4 Coping Mechanisms for Anxiety
I was on my way to a counselling session on the train, and knew that it was going to be an issue. I felt the internal storm starting to roll in before I even got to the train station, and there was nothing that I could do to stop it. It always starts as an uneasiness in the pit of my stomach (like butterflies, but the bad version) and then slowly but surely develops. It’s worse when the train is packed, if I’m doing something outside of my comfort zone, or if I’m running late. This particular time, two of those factors were at play.
I sat in my seat, throat thickening by the second and trying my best to focus on the words filling my ears via Pandora, but eventually, the service in the train became to weak and there was nothing but my internal monologue to fill my head and the familiar yet terrible feelings and symptoms descended upon me. If I could have escaped the train I would have, but I was BARELY on time for my appointment and didn’t want to run the risk of being late, so I powered through. I sat surrounded by people with my chin resting on my hand, ready to vomit straight down my sleeve for most of the hour-long train ride into the city.
As soon as the train pulled into the 34th street station, I hustled. Out of the subway car, up the stairs, down the concourse, up more stairs and out into the “fresh” New York City air. But by the time I reached the top step, I was already feeling better. Significantly. Why? What was that?
That was my anxiety monster, masquerading as nausea.
Before I had anxiety, I thought that it looked like nail biting, hyperventilating, crying and isolation. I didn’t realize that I was actually exhibiting many symptoms myself until I relayed the story above to my counsellor. Chest pain, feeling overwhelmed, heart palpitations, low energy, nausea, angry outbursts, nervousness, tiredness - honestly, I just thought these were all symptoms of being a mom of four. Apparently not.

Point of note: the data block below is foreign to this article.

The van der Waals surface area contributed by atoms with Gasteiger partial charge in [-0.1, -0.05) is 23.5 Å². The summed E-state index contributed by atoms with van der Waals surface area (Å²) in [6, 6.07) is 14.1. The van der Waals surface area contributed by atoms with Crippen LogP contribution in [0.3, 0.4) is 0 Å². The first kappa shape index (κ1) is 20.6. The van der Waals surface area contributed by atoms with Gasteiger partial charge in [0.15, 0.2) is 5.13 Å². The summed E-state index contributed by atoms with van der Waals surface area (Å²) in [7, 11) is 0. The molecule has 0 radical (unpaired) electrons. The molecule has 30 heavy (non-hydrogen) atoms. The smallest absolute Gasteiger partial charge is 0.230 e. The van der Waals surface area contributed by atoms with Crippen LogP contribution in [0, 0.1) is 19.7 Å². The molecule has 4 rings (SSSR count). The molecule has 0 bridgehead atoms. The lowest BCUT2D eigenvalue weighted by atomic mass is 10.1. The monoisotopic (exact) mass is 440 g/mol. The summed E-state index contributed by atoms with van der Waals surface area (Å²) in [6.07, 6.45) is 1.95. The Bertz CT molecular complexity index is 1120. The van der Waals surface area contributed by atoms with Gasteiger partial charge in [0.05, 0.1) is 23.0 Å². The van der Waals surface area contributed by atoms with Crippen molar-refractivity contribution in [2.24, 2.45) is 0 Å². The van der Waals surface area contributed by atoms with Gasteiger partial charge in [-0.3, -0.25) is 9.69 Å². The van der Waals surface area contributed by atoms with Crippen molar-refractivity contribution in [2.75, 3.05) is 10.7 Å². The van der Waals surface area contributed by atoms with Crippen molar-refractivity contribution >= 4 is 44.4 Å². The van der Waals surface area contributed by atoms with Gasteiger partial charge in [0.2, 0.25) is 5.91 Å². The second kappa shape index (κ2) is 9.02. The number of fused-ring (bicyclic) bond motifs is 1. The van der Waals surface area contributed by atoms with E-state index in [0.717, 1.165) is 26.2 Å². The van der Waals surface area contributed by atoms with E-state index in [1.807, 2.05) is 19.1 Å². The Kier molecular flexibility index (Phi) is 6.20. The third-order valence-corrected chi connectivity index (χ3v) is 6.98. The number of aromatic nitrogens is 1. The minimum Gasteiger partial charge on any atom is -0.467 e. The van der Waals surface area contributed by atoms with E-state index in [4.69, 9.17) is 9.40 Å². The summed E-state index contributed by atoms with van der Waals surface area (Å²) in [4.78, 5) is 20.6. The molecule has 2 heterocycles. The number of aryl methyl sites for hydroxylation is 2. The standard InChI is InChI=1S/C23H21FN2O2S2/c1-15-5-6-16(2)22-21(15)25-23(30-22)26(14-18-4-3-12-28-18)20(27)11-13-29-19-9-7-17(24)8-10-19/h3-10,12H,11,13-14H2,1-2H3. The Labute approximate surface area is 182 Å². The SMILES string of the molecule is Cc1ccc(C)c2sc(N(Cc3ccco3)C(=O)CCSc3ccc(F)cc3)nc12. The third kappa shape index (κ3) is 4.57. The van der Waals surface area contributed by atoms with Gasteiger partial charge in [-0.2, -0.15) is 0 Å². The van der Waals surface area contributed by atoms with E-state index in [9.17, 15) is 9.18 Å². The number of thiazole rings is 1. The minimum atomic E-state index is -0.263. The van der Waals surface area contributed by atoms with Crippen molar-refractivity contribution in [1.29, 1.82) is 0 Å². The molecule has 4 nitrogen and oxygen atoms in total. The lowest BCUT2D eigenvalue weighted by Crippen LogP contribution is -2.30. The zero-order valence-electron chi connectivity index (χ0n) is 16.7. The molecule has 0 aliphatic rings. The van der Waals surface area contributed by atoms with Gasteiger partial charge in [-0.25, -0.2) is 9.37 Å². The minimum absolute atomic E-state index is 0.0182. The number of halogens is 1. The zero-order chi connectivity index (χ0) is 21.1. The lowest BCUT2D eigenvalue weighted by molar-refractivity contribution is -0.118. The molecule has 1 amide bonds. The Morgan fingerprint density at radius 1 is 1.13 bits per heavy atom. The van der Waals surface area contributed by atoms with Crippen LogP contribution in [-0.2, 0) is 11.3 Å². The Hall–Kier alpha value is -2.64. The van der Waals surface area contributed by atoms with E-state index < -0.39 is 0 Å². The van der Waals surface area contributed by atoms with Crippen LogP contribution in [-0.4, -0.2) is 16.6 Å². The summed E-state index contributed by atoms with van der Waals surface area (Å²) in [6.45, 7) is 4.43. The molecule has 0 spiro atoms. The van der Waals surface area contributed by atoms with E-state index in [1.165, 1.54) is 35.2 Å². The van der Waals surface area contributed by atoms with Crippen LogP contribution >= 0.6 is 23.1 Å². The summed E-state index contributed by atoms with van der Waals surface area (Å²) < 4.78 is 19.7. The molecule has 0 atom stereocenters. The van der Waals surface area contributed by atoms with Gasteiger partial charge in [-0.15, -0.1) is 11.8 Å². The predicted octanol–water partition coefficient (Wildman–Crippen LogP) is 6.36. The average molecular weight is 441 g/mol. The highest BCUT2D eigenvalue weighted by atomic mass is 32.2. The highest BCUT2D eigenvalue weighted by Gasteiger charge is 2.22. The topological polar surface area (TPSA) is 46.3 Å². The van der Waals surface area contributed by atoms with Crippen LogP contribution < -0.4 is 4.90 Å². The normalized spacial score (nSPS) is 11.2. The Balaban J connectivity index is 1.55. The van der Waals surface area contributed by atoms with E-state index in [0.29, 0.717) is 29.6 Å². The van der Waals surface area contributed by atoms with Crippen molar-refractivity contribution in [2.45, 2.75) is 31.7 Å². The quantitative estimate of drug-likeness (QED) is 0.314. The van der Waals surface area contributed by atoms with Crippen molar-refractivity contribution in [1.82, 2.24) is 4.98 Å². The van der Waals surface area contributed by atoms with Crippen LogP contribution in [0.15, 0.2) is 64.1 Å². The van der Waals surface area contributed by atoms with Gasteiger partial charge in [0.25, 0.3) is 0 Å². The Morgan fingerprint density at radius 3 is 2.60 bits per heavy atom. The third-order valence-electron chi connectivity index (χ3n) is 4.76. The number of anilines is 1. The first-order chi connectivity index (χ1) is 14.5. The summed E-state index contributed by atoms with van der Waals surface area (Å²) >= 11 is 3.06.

There isn’t a “cure all” when it comes to anxiety; even with medication. However there are a few things that I’ve found that work for me:
How many of us, when we have a problem, try our best to ignore it in hopes that it will just disappear? Honestly, this is my M.O. because I’m non-confrontational, a people pleaser and just want everything and everyone to be GOOD (and remain good) all the time. However, when our emotions are ignored, do they just go away? No. Oftentimes when I feel my anxiety cropping up, I will think things things like, “This is so stupid”, “I can’t believe this is happening again” or “ugh, get over it”. This is not only negative, but unhelpful. This reaction - although normal - wasn’t helping the situation.
The advice that I’ve been given is to treat my inner self and my thoughts as I would a child. Would I tell a child that their feelings were “so stupid” or to “get over it” if they were upset? Of course not, so I shouldn’t treat myself like that either. The best thing to do is to acknowledge, affirm and assure. Acknowledge the way that you are feeling (stressed, anxious, nauseous, overwhelmed, fearful). Affirm that the feeling is real (no matter the circumstance, if these feelings are manifested within you, they’re real and no one can say otherwise). Assure yourself that it’s going to pass, as it always does (because there’s an end to every episode). When I approach my anxiety in this way, my symptoms tend to pass sooner than if I were to just try to ignore them altogether.